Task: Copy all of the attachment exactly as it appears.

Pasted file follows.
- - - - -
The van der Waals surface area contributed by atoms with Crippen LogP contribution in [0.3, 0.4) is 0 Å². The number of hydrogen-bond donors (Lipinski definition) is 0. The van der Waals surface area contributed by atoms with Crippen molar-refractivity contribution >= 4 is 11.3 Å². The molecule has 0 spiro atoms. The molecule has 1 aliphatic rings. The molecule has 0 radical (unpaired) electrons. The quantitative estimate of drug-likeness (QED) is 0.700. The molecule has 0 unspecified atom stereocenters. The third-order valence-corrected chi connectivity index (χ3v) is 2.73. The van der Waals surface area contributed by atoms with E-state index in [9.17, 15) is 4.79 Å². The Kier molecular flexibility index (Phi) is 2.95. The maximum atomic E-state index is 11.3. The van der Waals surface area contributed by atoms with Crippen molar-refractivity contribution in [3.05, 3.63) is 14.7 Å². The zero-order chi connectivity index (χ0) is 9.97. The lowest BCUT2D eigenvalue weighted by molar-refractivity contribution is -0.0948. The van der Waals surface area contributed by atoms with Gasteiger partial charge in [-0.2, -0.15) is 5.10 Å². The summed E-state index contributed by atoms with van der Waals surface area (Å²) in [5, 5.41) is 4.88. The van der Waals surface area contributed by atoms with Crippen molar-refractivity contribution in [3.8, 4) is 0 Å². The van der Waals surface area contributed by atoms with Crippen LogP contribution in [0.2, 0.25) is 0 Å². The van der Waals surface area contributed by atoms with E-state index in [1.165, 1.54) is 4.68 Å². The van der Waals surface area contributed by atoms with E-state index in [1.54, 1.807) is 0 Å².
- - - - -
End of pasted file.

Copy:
The van der Waals surface area contributed by atoms with Crippen LogP contribution in [0.3, 0.4) is 0 Å². The number of hydrogen-bond donors (Lipinski definition) is 0. The van der Waals surface area contributed by atoms with Crippen molar-refractivity contribution >= 4 is 11.3 Å². The molecule has 0 spiro atoms. The molecule has 1 aliphatic rings. The molecule has 0 radical (unpaired) electrons. The quantitative estimate of drug-likeness (QED) is 0.700. The molecule has 0 unspecified atom stereocenters. The third-order valence-corrected chi connectivity index (χ3v) is 2.73. The van der Waals surface area contributed by atoms with E-state index in [9.17, 15) is 4.79 Å². The Kier molecular flexibility index (Phi) is 2.95. The maximum atomic E-state index is 11.3. The van der Waals surface area contributed by atoms with Crippen molar-refractivity contribution in [3.05, 3.63) is 14.7 Å². The zero-order chi connectivity index (χ0) is 9.97. The lowest BCUT2D eigenvalue weighted by molar-refractivity contribution is -0.0948. The van der Waals surface area contributed by atoms with Gasteiger partial charge in [-0.2, -0.15) is 5.10 Å². The summed E-state index contributed by atoms with van der Waals surface area (Å²) in [5, 5.41) is 4.88. The van der Waals surface area contributed by atoms with Crippen molar-refractivity contribution in [3.8, 4) is 0 Å². The van der Waals surface area contributed by atoms with Crippen LogP contribution in [0.2, 0.25) is 0 Å². The van der Waals surface area contributed by atoms with E-state index in [1.165, 1.54) is 4.68 Å². The van der Waals surface area contributed by atoms with E-state index in [1.54, 1.807) is 0 Å².